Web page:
Bone Marrow Transplants and Stem Cell Transplants for Cancer Treatment
Where Do Transplanted Stem Cells Come From?
Stem cells for a transplant -- whether from peripheral blood cells or bone marrow -- can come from two places: your body or a matching donor’s body.
Autologous transplants involve stem cells taken from your body before you’ve received chemotherapy and radiation. The stem cells are frozen, then reintroduced to your body after treatment.
Allogenic transplants involve stem cells that come from another person whose tissue type "matches" yours. Most donors are relatives -- preferably and most often a sibling.
To find out if stem cells match, a potential stem cell donor will have his or her blood tested in a process called human leukocyte antigen testing (HLA testing). In those very rare cases where the donor is your identical twin -- and thus a perfect match -- it’s called a “syngeneic transplant.”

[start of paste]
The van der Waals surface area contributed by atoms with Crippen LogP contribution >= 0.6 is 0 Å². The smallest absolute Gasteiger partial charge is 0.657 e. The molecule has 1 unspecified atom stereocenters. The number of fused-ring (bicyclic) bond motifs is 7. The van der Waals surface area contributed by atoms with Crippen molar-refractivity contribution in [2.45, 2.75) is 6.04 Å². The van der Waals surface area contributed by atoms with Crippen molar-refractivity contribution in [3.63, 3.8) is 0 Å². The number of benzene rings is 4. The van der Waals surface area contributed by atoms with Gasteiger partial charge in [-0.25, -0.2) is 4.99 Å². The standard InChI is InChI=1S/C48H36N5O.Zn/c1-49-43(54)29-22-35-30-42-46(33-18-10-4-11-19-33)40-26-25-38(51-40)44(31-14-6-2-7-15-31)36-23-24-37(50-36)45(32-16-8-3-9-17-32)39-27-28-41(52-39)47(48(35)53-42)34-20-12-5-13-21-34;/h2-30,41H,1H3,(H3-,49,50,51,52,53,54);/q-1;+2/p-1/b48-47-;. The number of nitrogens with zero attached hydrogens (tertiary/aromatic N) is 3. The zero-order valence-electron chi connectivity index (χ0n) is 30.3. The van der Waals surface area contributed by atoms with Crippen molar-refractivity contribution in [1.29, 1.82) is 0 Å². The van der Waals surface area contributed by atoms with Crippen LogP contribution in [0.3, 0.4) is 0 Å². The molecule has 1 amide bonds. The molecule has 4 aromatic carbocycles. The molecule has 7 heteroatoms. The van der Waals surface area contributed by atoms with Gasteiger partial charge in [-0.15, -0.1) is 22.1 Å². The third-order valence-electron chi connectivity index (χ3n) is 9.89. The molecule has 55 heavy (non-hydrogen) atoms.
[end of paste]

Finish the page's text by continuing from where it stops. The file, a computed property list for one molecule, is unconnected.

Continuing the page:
Another source of donated stem cells is blood taken from the umbilical cord or placenta after childbirth. Some people choose to store or donate this blood after having a baby instead of discarding it. The process of taking the blood doesn’t pose a risk to the mother or child. However, because only a small amount of blood is in the umbilical cord and placenta, cord blood transplants are generally only used in children or small adults.
Stem cells can also come from what is known as a matched unrelated donor (MUD). Your bone marrow and tissue typing is matched against an unknown donor via a bone marrow registry to find a compatible donor. Doctors will search bone marrow registries if the patient does not have a relative who “matches” their stem cells.